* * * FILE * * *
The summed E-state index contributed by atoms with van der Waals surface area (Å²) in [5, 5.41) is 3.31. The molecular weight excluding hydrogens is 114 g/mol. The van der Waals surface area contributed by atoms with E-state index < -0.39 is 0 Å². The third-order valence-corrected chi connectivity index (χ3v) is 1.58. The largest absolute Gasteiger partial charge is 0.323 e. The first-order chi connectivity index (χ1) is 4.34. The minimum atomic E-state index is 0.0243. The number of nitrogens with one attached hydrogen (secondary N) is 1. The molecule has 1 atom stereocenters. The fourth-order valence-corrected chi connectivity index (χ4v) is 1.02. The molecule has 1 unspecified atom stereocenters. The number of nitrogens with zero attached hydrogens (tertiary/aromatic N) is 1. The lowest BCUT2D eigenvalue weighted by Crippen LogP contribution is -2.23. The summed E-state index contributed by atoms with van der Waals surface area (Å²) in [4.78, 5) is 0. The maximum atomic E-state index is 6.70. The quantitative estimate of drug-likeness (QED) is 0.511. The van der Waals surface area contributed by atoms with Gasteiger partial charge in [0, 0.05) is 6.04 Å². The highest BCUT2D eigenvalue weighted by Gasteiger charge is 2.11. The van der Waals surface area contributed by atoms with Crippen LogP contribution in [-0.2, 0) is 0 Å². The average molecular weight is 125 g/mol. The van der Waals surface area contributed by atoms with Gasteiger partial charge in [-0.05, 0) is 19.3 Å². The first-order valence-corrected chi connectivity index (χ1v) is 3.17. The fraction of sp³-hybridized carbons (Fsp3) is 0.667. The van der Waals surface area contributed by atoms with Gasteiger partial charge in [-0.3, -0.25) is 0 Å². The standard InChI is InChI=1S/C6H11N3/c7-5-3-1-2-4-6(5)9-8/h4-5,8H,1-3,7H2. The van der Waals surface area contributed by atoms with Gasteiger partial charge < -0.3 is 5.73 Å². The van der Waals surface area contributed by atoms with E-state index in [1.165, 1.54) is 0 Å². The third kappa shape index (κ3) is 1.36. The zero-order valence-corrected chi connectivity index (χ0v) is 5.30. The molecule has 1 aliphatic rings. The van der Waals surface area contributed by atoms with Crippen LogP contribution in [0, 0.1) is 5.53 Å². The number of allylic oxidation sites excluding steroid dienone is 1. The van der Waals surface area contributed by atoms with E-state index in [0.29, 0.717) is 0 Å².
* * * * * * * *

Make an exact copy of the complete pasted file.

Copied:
The summed E-state index contributed by atoms with van der Waals surface area (Å²) in [5, 5.41) is 3.31. The molecular weight excluding hydrogens is 114 g/mol. The van der Waals surface area contributed by atoms with E-state index < -0.39 is 0 Å². The third-order valence-corrected chi connectivity index (χ3v) is 1.58. The largest absolute Gasteiger partial charge is 0.323 e. The first-order chi connectivity index (χ1) is 4.34. The minimum atomic E-state index is 0.0243. The number of nitrogens with one attached hydrogen (secondary N) is 1. The molecule has 1 atom stereocenters. The fourth-order valence-corrected chi connectivity index (χ4v) is 1.02. The molecule has 1 unspecified atom stereocenters. The number of nitrogens with zero attached hydrogens (tertiary/aromatic N) is 1. The lowest BCUT2D eigenvalue weighted by Crippen LogP contribution is -2.23. The summed E-state index contributed by atoms with van der Waals surface area (Å²) in [4.78, 5) is 0. The maximum atomic E-state index is 6.70. The quantitative estimate of drug-likeness (QED) is 0.511. The van der Waals surface area contributed by atoms with Gasteiger partial charge in [0, 0.05) is 6.04 Å². The highest BCUT2D eigenvalue weighted by Gasteiger charge is 2.11. The van der Waals surface area contributed by atoms with Crippen LogP contribution in [-0.2, 0) is 0 Å². The average molecular weight is 125 g/mol. The van der Waals surface area contributed by atoms with Gasteiger partial charge in [-0.05, 0) is 19.3 Å². The first-order valence-corrected chi connectivity index (χ1v) is 3.17. The fraction of sp³-hybridized carbons (Fsp3) is 0.667. The van der Waals surface area contributed by atoms with Gasteiger partial charge in [-0.3, -0.25) is 0 Å². The standard InChI is InChI=1S/C6H11N3/c7-5-3-1-2-4-6(5)9-8/h4-5,8H,1-3,7H2. The van der Waals surface area contributed by atoms with Gasteiger partial charge < -0.3 is 5.73 Å². The van der Waals surface area contributed by atoms with E-state index in [1.165, 1.54) is 0 Å². The third kappa shape index (κ3) is 1.36. The zero-order valence-corrected chi connectivity index (χ0v) is 5.30. The molecule has 1 aliphatic rings. The van der Waals surface area contributed by atoms with Crippen LogP contribution in [0, 0.1) is 5.53 Å². The number of allylic oxidation sites excluding steroid dienone is 1. The van der Waals surface area contributed by atoms with E-state index in [0.29, 0.717) is 0 Å².